dot("$D$", D, dir(D));
dot("$E$", E, dir(E));
dot("$F$", F, dir(F));
dot("$H$", H, 1.4*dir(-10));
dot("$X$", X, 1.4*dir(10));
dot("$B_1$", B_1, 1.5*dir(90));
dot("$B_2$", B_2, 1.2*dir(-10));
dot("$C_1$", C_1, 1.2*dir(120));
dot("$C_2$", C_2, dir(C_2));
/* TSQ Source:
A = dir 110
B = dir 210
C = dir 330
A--B--C--cycle
D = midpoint B--C
E = midpoint C--A
F = midpoint A--B
H = orthocenter A B C 1.4R-10
E--F
X = -H+2*foot H E F 1.4R10
! path w1 = Drawing(CP(E,H));
! path w2 = Drawing(CP(F,H));
B_1 = IP w1 A--C 1.5R90
B_2 = OP w1 A--C 1.2R-10
C_1 = IP w2 A--B 1.2R120
C_2 = OP w2 A--B
T := foot A B C
A--T dotted
*/
\end{asy}
\end{center}
Let $X$ be the second intersection of $\Gamma_B$ and $\Gamma_C$.
Clearly $\ol{XH}$ is perpendicular to the line
joining the centers of the circles, namely $\ol{EF}$.
But $\ol{EF} \parallel \ol{BC}$, so $\ol{XH} \perp \ol{BC}$.
Since $\ol{AH} \perp \ol{BC}$ as well,
we find that $A$, $X$, $H$ are collinear, as needed.
Thus, $B_1$, $B_2$, $C_1$, $C_2$ are concyclic.
Similarly, $C_1$, $C_2$, $A_1$, $A_2$ are concyclic,
as are $A_1$, $A_2$, $B_1$, $B_2$.
Now if any two of these three circles coincide, we are done;
else the pairwise radical axii are not concurrent, contradiction.
(Alternatively, one can argue directly that $O$ is the center of all
three circles, by taking the perpendicular bisectors.)
\pagebreak
\subsection{IMO 2008/2}
\textsl{Available online at \url{https://aops.com/community/p1190551}.}
\begin{mdframed}[style=mdpurplebox,frametitle={Problem statement}]
Let $x$, $y$, $z$ be real numbers with $xyz = 1$,
all different from $1$.
Prove that
\[ \frac{x^2}{(x-1)^2} + \frac{y^2}{(y-1)^2}
+ \frac{z^2}{(z-1)^2} \ge 1 \]
and show that equality holds for infinitely many choices
of rational numbers $x$, $y$, $z$.
\end{mdframed}
Let $x=a/b$, $y=b/c$, $z=c/a$, so we want to show
\[ \left(\frac{a}{a-b}\right)^2+\left(\frac{b}{b-c}\right)^2
+\left(\frac{c}{c-a}\right)^2\ge 1.\]
A very boring computation shows this is equivalent to
\[ \frac{(a^2b+b^2c+c^2a-3abc)^2}%
{(a-b)^2(b-c)^2(c-a)^2}\ge 0\]
which proves the inequality
(and it is unsurprising we are in such a situation,
given that there is an infinite curve of rationals).
For equality, it suffices to show there are infinitely
many integer solutions to
\[ a^2b+b^2c+c^2a=3abc
\iff \frac ac + \frac ba + \frac ca = 3
\]
or equivalently that
there are infinitely many rational solutions to
\[ u + v + \frac{1}{uv} = 3. \]
For any $0 \neq u \in \QQ$ the real solution for $u$ is
\[ v = \frac{-u + (u-1)\sqrt{1-4/u} + 3}{2} \]
and there are certainly infinitely many rational numbers $u$
for which $1-4/u$ is a rational square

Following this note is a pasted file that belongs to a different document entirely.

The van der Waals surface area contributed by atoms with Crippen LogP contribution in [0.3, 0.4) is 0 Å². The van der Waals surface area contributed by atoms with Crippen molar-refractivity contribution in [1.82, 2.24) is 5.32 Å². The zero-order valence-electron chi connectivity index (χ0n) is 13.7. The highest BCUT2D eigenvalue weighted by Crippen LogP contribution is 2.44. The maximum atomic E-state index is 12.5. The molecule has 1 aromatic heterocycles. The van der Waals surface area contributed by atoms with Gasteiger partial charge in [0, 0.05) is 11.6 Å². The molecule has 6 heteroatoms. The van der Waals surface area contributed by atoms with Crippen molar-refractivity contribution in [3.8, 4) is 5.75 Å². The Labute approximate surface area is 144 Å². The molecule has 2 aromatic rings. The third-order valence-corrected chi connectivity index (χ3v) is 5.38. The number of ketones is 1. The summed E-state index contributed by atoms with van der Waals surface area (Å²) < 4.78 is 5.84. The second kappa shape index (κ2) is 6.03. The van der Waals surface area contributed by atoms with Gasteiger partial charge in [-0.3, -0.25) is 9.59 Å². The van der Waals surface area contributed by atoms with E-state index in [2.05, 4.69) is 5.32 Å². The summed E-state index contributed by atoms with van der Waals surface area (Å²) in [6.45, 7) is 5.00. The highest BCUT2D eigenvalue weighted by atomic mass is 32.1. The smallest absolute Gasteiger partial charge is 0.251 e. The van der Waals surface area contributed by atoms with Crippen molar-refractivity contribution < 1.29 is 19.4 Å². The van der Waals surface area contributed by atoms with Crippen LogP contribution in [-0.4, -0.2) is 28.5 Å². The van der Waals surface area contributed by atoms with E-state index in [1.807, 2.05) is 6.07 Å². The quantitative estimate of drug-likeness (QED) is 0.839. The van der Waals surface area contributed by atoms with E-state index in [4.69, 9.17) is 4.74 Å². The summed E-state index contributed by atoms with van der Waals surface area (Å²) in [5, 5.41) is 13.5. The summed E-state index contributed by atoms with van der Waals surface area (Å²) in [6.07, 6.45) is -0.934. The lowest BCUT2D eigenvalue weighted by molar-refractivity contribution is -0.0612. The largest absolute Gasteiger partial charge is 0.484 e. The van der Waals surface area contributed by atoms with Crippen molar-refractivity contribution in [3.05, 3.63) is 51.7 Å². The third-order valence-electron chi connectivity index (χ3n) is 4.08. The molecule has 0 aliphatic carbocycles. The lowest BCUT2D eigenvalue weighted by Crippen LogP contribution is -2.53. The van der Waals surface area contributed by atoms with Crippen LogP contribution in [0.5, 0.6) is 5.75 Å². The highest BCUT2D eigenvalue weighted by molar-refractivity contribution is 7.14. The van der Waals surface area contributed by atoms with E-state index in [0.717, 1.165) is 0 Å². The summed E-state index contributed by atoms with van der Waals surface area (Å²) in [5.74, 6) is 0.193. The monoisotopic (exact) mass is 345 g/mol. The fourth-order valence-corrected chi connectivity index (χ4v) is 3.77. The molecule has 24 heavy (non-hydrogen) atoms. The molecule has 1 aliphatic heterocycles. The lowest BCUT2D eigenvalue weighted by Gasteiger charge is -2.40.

(say, $u = \frac{-4}{q^2-1}$ for $q \neq \pm 1$ a rational number).
\pagebreak
\subsection{IMO 2008/3}
\textsl{Available online at \url{https://aops.com/community/p1190546}.}
\begin{mdframed}[style=mdpurplebox,frametitle={Problem statement}]
Prove that there are infinitely many positive integers $n$
such that $n^2+1$ has a prime factor greater than $2n + \sqrt{2n}$.
\end{mdframed}
The idea is to pick the prime $p$ first!
Select any large prime $p \ge 2013$,
and let $h = \left\lceil \sqrt p \right\rceil$.
We will try to find an $n$ such that
\[ n \le \frac 12 (p-h) \quad \text{and} \quad p \mid n^2+1. \]
This implies $p \ge 2n+\sqrt{p}$
which is enough to ensure $p \ge 2n + \sqrt{2n}$.
Assume $p \equiv 1 \pmod 8$ henceforth.
Then there exists some $\frac 12 p < x < p$
such that $x^2 \equiv -1 \pmod p$,
and we set \[ x = \frac{p+1}{2} + t. \]
\begin{claim*}
We have $t \ge \frac{h-1}{2}$ and hence may take $n = p-x$.
\end{claim*}
\begin{proof}
Assume for contradiction this is false; then
\begin{align*}
0 &\equiv 4(x^2+1) \pmod{p} \\
&= \left( p+1+2t \right)^2 + 4 \\
&\equiv (2t+1)^2 + 4 \pmod{p} \\
&< h^2+4
\end{align*}
So we have that $(2t+1)^2+4$ is positive and divisible by $p$,
yet at most $\left\lceil \sqrt{p} \right\rceil^2 + 4 < 2p$.
So it must be the case that $(2t+1)^2+4 = p$,
but this has no solutions modulo $8$.
\end{proof}
\pagebreak
\section{Solutions to Day 2}
\subsection{IMO 2008/4}
\textsl{Available online at \url{https://aops.com/community/p1191683}.}
\begin{mdframed}[style=mdpurplebox,frametitle={Problem statement}]
Find all functions $f$ from the positive reals to the positive reals such that
\[ \frac{f(w)^2 + f(x)^2}{f(y^2)+f(z^2)} = \frac{w^2+x^2}{y^2+z^2} \]
for all positive real numbers $w$, $x$, $y$, $z$ satisfying $wx=yz$.
\end{mdframed}
The answers are $f(x) \equiv x$ and $f(x) \equiv 1/x$.
These work, so we show they are the only ones.
First, setting $(t,t,t,t)$ gives $f(t^2) = f(t)^2$.
In particular, $f(1) = 1$.
Next, setting $(t, 1, \sqrt t, \sqrt t)$ gives
\[ \frac{f(t)^2 + 1}{2f(t)} = \frac{t^2 + 1}{2t} \]
which as a quadratic implies $f(t) \in \{t, 1/t\}$.
Now assume $f(a) = a$ and $f(b) = 1/b$.
Setting $(\sqrt a, \sqrt b, 1, \sqrt{ab})$ gives
\[ \frac{a + 1/b}{f(ab) + 1} = \frac{a+b}{ab+1}. \]